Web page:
Tony decides to wait until after Christmas to inform the workers that they will be laid off and must deal with some problems as one worker finds out before the holiday.
originally titled: Layoffs
[Prepared with James Jaksa.]
This case is one of thirty-two cases which address a wide range of ethical issues that can arise in engineering practice provided by the Center For the Study of Ethics in Society, Western Michigan University.
edited by Michael Pritchard
Tony Furillo was looking forward to the afternoon to finish his Christmas shopping. It was the day before Christmas, and he had to work to finish up a last minute task. The 15 workers he supervised began their Christmas break the day before. They would not be returning until after New Year's. Just as Tony was finishing his task, Arnold Raskin, Vice-President of Manufacturing approached Tony.
"Tony, I know this is really bad timing, but it has to be done," Arnold began. "I've just come from an executive meeting. We have to lay off some people early next year. I'm afraid the ax has come down on your unit. By the end of January everyone will have to be laid off. We'll have to transfer you to another division. I want you to let them know as soon as possible--this afternoon."
Tony sat glumly at his desk for several minutes, pondering what to do. He thought, "If it were me, I sure wouldn't want my Christmas spoiled. Maybe I should wait until the day after Christmas to call everyone. I don't want to be a Scrooge."
Would it be all right for Tony to delay notification until the day after Christmas?
Tony decides to wait until after Christmas to inform the workers that they will be laid off. However, unknown to Tony, Arnold attends the same church as Ralph, one of the workers to be laid off. Arnold and Ralph do not regularly attend church, but both attend the Christmas Eve service. Arnold makes a special point of talking with Ralph and expressing his regret at the layoff. From the shocked look on Ralph's face, it is obvious to Arnold that Tony has said nothing to Ralph.
Later that evening Tony's phone rings. "I thought I told you to notify your workers this afternoon!" Arnold angrily begins. "I was really embarrassed at church tonight when I told Ralph how sorry I was."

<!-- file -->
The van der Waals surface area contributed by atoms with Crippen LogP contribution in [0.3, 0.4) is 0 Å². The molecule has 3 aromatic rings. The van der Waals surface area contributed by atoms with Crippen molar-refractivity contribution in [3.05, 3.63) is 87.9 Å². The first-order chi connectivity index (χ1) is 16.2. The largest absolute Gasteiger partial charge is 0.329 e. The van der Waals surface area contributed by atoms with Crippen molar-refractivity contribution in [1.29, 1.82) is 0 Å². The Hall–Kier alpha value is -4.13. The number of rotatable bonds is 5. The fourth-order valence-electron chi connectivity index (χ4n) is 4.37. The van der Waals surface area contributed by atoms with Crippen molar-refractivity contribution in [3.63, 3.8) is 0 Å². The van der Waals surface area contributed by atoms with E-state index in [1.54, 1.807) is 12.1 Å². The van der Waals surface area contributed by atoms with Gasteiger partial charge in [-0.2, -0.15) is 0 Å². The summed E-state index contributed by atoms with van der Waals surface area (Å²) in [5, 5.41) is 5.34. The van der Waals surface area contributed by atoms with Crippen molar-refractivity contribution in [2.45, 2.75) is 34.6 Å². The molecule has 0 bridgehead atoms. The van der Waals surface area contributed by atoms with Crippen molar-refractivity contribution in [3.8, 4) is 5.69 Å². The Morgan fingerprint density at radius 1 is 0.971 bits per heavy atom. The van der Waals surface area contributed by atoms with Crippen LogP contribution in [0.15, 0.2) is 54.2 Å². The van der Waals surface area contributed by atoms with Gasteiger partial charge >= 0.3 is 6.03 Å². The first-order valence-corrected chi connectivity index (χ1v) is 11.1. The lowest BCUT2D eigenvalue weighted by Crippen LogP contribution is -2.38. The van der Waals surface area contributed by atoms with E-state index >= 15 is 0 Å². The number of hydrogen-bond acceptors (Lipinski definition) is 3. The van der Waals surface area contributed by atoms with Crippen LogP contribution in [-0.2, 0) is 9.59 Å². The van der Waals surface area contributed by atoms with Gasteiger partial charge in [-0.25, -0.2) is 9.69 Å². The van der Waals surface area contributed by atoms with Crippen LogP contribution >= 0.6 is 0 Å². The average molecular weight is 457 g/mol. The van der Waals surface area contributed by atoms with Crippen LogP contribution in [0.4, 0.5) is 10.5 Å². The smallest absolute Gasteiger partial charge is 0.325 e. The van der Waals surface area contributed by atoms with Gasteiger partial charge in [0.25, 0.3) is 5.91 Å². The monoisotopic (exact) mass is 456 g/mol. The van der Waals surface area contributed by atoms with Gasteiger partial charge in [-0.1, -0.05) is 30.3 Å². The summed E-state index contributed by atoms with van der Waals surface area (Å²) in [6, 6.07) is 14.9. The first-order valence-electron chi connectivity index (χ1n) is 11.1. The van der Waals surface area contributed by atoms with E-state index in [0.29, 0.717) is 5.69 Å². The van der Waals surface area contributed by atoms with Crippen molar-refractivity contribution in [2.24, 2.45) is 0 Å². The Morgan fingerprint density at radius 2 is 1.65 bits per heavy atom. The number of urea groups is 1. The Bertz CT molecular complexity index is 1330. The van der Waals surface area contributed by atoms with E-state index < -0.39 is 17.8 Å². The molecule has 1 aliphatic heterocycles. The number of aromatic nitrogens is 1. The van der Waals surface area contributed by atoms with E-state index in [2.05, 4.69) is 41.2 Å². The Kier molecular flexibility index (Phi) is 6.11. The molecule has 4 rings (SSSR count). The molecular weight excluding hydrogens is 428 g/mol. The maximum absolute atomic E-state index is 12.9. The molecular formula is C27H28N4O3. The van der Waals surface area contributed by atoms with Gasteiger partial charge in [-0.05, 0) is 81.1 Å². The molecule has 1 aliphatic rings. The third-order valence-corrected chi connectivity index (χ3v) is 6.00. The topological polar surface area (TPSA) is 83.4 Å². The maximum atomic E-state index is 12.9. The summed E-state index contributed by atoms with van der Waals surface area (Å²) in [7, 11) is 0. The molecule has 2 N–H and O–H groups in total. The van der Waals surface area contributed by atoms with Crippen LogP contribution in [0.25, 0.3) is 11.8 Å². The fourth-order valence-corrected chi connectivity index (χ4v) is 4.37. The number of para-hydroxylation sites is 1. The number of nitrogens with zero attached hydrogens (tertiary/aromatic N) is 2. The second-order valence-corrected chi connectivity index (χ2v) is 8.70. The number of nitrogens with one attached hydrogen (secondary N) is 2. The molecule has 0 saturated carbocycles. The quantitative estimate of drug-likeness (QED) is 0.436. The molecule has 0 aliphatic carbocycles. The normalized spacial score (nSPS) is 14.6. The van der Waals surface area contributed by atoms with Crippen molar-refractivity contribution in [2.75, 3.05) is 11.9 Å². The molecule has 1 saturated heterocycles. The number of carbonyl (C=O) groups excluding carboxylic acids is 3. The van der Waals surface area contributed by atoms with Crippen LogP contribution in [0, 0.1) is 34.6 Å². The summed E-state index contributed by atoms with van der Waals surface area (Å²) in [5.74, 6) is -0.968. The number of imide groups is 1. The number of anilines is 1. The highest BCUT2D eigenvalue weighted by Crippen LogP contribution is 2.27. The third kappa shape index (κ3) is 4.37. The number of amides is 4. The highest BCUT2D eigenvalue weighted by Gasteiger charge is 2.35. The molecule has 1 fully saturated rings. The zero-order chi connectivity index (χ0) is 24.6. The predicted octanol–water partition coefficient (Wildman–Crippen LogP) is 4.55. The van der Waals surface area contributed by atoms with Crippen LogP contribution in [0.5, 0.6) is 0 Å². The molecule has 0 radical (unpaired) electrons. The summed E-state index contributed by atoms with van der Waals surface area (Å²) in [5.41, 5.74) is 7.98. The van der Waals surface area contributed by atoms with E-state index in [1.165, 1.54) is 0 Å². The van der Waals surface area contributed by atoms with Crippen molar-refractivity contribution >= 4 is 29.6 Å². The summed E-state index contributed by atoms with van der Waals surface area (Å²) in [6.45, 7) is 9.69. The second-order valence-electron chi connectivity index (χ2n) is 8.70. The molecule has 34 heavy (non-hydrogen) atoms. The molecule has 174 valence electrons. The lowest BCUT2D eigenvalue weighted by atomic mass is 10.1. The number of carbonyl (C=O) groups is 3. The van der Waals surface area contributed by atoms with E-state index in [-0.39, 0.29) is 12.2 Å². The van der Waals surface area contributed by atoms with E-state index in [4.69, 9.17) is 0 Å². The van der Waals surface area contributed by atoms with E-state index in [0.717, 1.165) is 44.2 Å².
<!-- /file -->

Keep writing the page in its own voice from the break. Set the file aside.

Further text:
How should Tony respond?
Like Tony, Shirley Vandermere had some last minute Christmas decisions to make. Shirley, of course, was unaware that she was about to be laid off. This was the last day to decide whether to go ahead with the surprise European trip with her husband. Although the trip was not until February, reservations had to be secured before 5:00 pm today. What worried her was that the $500 required deposit was non-refundable. She wanted to be sure her husband would be pleased with her idea, but she also wanted it to be a surprise. Finally, at 4:30 she got in her car and made a quick trip to the travel agency. She was sure Greg would be pleased. So, she wrote out a $500 check.
How might she react when learning that Tony deliberately delayed until after Christmas to inform workers about the layoffs?
Posted 12 years and 10 months ago
One of the hardest parts of any manager's job is laying off or firing employees. In this case, Arnold Raskin, Vice-President of Manufacturing, faced this difficulty by delegating this task to Tony Furillo. At first glance, it would be easy to blame Arnold for the resulting problems because he would not accept the responsibility himself. On the other hand, Tony is in close contact with the employees he supervises and, although it is never easy to be laid off, the message might have been a bit easier to handle coming from someone the employees knew will. Nevertheless, Arnold gave Tony the assignment, but Tony declined to carry out his task on the day before Christmas.